Cristiane (Cris) Ida, M.D., explains how Mayo Clinic Laboratories' updated neuro-oncology gene panel provides more clinically relevant information for managing adult and pediatric brain tumors.
As part of Mayo Clinic’s Neuro-Oncology practice, the Division of Laboratory Genetics and Genomics tests about 50 brain tumors a week, and upwards of 1,500 brain tumors a year from all over the world.
As a two-time brain tumor survivor, Alex Kraatz has been through more harrowing medical experiences in his 34 years than most people face in a lifetime. But Alex’s fighting spirit, coupled with precision laboratory testing and cutting-edge treatments, have propelled him forward, keeping him hopeful despite the odds.
This “Specialty Testing” webinar will discuss the collaborative effort which led to the discovery of Kelch like protein 11 (KLHL11) IgG as a specific biomarker of neurological autoimmunity associated testicular germ cell tumor.
The genetic variability of glioma, and its more advanced relative glioblastoma, has made genetic testing to identify biomarkers associated with prognosis and treatment effectivity an integral component of care plan development. However, the acceleration of brain tumor research and discovery translates into an ever-changing testing environment.
This "Specialty Testing" webinar will address practical aspects and pitfalls in the molecular diagnosis of brain tumors.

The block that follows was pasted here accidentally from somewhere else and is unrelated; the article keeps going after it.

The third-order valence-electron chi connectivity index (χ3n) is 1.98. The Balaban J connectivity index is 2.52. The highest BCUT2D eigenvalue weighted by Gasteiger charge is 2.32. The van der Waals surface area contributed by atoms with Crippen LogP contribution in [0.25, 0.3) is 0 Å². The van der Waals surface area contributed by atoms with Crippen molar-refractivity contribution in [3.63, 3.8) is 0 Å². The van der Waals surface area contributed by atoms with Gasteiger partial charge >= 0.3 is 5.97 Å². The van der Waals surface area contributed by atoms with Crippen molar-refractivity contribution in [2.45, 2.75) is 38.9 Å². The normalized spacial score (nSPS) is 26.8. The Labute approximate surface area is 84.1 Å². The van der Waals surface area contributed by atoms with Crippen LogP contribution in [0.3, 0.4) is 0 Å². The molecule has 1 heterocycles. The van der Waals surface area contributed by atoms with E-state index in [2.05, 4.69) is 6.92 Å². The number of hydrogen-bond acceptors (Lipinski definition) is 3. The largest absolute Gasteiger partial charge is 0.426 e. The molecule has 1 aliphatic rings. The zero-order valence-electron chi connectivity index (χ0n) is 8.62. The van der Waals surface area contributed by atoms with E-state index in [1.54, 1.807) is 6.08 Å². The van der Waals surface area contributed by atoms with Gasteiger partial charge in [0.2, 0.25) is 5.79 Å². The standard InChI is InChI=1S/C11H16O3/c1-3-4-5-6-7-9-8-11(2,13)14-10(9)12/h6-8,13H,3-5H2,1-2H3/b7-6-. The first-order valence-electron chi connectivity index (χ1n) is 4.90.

At Mayo Clinic, we offer a comprehensive approach to testing that focuses on the best outcomes for the patient. Our testing method combines molecular and cytogenetic analysis (in addition to a standard morphological and histological assessment) to provide a clear picture of the diagnosis, prognosis, and treatment options. This approach maximizes the amount of information available, allowing for a tailored treatment plan.
Neuro-oncology is a complex field undergoing rapid changes with the advancement and evolution of sophisticated genetic testing. Evidence continues to grow in support of broad molecular and cytogenetic analysis for patients with brain tumors.
Robert Jenkins, M.D., Ph.D., a pathologist and cancer geneticist at Mayo Clinic, provides an overview of the new neuro-oncology expanded gene panel and chromosomal microarray testing available through Mayo Medical Laboratories. He discusses which types of patients should be tested, how these tests improves upon previous methods, and what clinical action can be taken from the results of this testing.
Clinical studies at the Mayo Clinic have shown that this broad, but tumor-specific, genetic analysis has significant, and sometimes unexpected, clinical impact. The following case studies highlight the importance and clinical utility of these assays in diagnosis, prognosis, and therapy selection.